From Georgia to Pequot Lakes and now at Outback Trail Rides in Pillager, Lexi is an energetic pup who entertains guests, guides trail rides and watches over the stable’s 50 horses.

Staff members at the Babinski Foundation animal shelter in Pequot Lakes got a pleasant surprise when new Executive Director Donna Sutton scheduled a team-building trail ride at Outback.

Lexi was adopted from the Babinski Foundation last year.

“We didn’t even know that coming into it,” Megan Goldberg, Babinski Foundation kennel manager, said before the ride Monday, Aug. 12.

Lexi follows the last rider from the Babinski Foundation during a trail ride Monday, Aug. 12, at Outback Stables near Pillager. Lexi was adopted from the Babinski Foundation and has become a favorite at the riding facility. Staff members visited Outback Stables to celebrate their second anniversary. Steve Kohls / Brainerd Dispatch
Lexi follows the last rider from the Babinski Foundation during a trail ride Monday, Aug. 12, at Outback Stables near Pillager. Lexi was adopted from the Babinski Foundation and has become a favorite at the riding facility. Staff members visited Outback Stables to celebrate their second anniversary. Steve Kohls / Brainerd Dispatch

Reuniting with Lexi, who Outback Trail Rides owner Sheree Evenson adopted last July, was a welcome addition for Babinski staff, which also used the event to celebrate its second anniversary of operation.

“This is kind of our celebration to just really remember what we’re here to do,” marketing manager Lisa Wood said.

Lexi came to the shelter from Georgia last year with a case of canine parvovirus. Also known as parvo, the contagious virus causes an infectious gastrointestinal illness and can be deadly without treatment. But with the right care, Lexi recovered.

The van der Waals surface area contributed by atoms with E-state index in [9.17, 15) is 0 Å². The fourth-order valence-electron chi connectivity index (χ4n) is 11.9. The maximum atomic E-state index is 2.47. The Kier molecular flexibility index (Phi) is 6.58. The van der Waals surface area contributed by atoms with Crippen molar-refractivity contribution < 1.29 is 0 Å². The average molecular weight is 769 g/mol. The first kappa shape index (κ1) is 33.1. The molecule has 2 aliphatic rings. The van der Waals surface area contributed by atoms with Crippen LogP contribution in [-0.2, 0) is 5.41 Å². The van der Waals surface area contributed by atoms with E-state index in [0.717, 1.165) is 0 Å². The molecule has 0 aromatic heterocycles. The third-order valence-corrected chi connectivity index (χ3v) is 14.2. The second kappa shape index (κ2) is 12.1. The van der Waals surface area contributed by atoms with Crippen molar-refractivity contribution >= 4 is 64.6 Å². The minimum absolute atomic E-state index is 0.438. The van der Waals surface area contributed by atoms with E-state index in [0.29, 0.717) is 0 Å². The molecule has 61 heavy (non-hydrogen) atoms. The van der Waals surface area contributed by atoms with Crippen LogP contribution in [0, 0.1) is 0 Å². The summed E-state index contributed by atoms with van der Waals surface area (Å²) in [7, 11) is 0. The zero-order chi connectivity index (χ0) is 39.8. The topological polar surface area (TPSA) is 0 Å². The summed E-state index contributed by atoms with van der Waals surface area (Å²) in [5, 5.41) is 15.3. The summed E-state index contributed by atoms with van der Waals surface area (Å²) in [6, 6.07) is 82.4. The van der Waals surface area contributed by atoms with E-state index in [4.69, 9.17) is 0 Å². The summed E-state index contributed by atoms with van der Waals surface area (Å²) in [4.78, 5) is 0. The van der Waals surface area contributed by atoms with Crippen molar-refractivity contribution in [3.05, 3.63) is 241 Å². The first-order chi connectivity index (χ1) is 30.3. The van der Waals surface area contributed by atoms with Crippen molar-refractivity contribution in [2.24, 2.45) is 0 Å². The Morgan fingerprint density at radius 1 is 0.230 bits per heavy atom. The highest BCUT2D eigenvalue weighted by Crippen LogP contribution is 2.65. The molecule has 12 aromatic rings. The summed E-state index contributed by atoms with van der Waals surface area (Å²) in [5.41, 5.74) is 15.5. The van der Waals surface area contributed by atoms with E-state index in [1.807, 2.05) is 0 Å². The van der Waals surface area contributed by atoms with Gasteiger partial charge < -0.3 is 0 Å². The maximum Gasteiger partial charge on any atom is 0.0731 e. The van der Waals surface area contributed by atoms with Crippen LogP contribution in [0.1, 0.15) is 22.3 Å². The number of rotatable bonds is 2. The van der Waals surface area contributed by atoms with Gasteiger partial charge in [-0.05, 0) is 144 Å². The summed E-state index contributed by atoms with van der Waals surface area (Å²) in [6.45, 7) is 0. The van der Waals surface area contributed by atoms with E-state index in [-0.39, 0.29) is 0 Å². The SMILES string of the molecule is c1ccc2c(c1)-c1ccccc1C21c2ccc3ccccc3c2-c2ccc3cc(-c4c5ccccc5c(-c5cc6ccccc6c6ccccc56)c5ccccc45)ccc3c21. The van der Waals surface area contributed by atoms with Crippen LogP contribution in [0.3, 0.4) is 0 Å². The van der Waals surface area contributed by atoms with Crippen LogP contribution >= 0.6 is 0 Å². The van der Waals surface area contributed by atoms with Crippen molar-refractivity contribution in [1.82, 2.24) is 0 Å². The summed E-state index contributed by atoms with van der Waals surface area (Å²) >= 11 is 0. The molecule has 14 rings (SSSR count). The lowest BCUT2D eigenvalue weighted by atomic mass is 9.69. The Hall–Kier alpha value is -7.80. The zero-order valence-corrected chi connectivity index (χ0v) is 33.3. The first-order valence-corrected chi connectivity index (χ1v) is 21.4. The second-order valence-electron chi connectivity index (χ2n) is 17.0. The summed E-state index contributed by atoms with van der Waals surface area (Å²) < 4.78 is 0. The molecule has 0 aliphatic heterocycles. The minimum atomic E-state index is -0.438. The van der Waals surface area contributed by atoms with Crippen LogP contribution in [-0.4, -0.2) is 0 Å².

“We were able to treat her and make her all better, and she’s actually out here, and she leads all the horses,” Goldberg said. “So it’s a pretty awesome story.”

Evenson didn’t necessarily have a trail dog in mind when she adopted Lexi, but just sought to get another dog after her older one died.

“The kids were like, ‘Mom, you need a dog,’” she said. “So we made an appointment to go up to Babinski.”

Lexi was one of only two dogs at the shelter at the time, and ended up striking a bond with Evenson.

“She was scared to death for the first four months here, not knowing people,” Evenson said, noting Lexi eventually turned into quite the people and horse dog.

“She will guard the farm with the horses, and then she’ll go out on the rides,” Evenson said.

The playful pooch -- whose breed is unknown -- takes pride in watching over the farm’s 50 horses and joining guests on trail rides.

“She keeps our guests totally entertained,” Evenson said. “She’s a hoot.”